15 April 2016

Canadian party wants Turks and Caicos Islands as a new province

Would such a political transition be simply a shift of the colony from a distant Commonwealth colonial power (United Kingdom) to a geographically closer one (Canada)? Or would this constitute a genuine progression from the present British colonial status to a political arrangement where the province would actually be integrated into Canada under equal terms, and where the people of the Islands would have full political, economic and social rights as other Canadian citizens - unlike the absence of these rights under the present British dependency status? Most importantly, would the international right to self-determination for the people of the colony be respected so that such a transfer would be only as a result of the will of the people? And of course, if the people of the territory express their desire for such a change, would their interest be respected?The words of Frederick Douglass are instructive:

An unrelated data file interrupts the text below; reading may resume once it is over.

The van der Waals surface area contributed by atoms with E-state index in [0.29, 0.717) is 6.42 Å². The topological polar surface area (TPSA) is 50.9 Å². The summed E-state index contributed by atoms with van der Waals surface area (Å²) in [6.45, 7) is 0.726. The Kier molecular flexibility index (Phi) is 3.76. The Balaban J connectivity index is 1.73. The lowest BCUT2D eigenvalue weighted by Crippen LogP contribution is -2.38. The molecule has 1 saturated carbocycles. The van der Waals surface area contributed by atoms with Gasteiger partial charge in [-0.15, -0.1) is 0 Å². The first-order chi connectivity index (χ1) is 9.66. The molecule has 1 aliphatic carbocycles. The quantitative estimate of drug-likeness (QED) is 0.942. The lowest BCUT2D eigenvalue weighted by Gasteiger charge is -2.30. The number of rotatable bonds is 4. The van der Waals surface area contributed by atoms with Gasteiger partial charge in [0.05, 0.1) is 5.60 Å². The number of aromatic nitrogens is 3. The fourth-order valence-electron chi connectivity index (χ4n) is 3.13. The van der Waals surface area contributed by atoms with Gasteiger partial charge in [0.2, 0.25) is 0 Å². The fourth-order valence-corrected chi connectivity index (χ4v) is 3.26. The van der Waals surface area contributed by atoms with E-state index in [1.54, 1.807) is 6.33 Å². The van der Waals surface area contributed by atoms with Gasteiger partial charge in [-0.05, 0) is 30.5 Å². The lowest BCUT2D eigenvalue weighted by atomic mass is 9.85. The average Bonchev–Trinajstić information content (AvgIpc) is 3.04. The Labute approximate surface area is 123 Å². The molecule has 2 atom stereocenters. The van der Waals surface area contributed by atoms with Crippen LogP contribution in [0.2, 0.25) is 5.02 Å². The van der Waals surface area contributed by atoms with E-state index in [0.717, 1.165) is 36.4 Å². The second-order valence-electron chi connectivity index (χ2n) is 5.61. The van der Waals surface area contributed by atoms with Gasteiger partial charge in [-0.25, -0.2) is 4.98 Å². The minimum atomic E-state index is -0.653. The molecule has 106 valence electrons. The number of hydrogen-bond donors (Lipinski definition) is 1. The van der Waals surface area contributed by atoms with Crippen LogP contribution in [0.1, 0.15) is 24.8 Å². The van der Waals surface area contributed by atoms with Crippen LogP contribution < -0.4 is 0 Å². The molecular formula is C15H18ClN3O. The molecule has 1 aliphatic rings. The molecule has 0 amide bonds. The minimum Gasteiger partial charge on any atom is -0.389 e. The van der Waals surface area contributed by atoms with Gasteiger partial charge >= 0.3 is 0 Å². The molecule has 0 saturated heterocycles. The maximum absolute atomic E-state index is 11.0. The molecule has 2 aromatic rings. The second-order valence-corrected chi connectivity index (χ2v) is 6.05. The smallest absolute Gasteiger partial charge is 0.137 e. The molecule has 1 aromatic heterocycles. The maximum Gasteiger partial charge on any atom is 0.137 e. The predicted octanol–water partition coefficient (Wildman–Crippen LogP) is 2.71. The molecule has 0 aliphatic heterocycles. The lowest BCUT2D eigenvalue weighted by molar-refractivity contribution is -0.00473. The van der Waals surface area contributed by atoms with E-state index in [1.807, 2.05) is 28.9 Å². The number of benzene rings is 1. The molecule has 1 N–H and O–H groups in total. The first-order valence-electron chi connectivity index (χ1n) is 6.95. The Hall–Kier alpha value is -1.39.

"Power concedes nothing without a demand. It never has, and it never will."  OTR

Washington Post

On the face of it, Canada and the Turks and Caicos Islands do not have much in common.
One country is a continental behemoth of snow-capped mountains, ice-clogged bays and frost-covered plains. The other is a small cluster of sun-kissed islands and not even a country at all, but rather a territory still under the suzerainty of the British crown.
But they are united by a curious dream--that the Caribbean archipelago may one day actually join Canada as the North American nation's newest province.